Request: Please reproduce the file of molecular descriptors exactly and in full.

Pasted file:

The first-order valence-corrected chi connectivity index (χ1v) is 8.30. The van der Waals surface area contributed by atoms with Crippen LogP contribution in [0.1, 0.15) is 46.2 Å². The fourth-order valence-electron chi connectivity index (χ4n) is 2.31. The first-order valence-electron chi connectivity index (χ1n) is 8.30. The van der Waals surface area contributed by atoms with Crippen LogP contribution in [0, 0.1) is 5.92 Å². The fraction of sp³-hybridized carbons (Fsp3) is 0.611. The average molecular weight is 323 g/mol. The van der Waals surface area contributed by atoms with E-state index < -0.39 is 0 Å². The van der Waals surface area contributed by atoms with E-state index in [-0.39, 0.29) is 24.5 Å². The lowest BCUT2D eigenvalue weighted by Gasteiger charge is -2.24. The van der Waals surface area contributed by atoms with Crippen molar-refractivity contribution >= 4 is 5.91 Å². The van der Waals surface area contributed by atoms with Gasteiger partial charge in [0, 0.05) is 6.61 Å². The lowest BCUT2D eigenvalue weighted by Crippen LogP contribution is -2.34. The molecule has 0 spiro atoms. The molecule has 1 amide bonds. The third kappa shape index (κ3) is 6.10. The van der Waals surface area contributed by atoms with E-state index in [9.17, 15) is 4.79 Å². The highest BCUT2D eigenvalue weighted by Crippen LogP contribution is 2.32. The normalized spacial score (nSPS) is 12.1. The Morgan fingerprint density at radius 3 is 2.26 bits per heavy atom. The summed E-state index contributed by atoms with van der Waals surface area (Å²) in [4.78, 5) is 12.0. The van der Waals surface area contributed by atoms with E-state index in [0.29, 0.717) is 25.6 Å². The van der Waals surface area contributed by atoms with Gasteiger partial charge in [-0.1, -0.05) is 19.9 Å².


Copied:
The first-order valence-corrected chi connectivity index (χ1v) is 8.30. The van der Waals surface area contributed by atoms with Crippen LogP contribution in [0.1, 0.15) is 46.2 Å². The fourth-order valence-electron chi connectivity index (χ4n) is 2.31. The first-order valence-electron chi connectivity index (χ1n) is 8.30. The van der Waals surface area contributed by atoms with Crippen LogP contribution in [0, 0.1) is 5.92 Å². The fraction of sp³-hybridized carbons (Fsp3) is 0.611. The average molecular weight is 323 g/mol. The van der Waals surface area contributed by atoms with E-state index < -0.39 is 0 Å². The van der Waals surface area contributed by atoms with E-state index in [-0.39, 0.29) is 24.5 Å². The lowest BCUT2D eigenvalue weighted by Gasteiger charge is -2.24. The van der Waals surface area contributed by atoms with Crippen molar-refractivity contribution >= 4 is 5.91 Å². The van der Waals surface area contributed by atoms with Gasteiger partial charge in [0, 0.05) is 6.61 Å². The lowest BCUT2D eigenvalue weighted by Crippen LogP contribution is -2.34. The molecule has 0 spiro atoms. The molecule has 1 amide bonds. The third kappa shape index (κ3) is 6.10. The van der Waals surface area contributed by atoms with E-state index in [9.17, 15) is 4.79 Å². The highest BCUT2D eigenvalue weighted by Crippen LogP contribution is 2.32. The normalized spacial score (nSPS) is 12.1. The Morgan fingerprint density at radius 3 is 2.26 bits per heavy atom. The summed E-state index contributed by atoms with van der Waals surface area (Å²) in [4.78, 5) is 12.0. The van der Waals surface area contributed by atoms with E-state index in [0.29, 0.717) is 25.6 Å². The van der Waals surface area contributed by atoms with Gasteiger partial charge in [-0.1, -0.05) is 19.9 Å².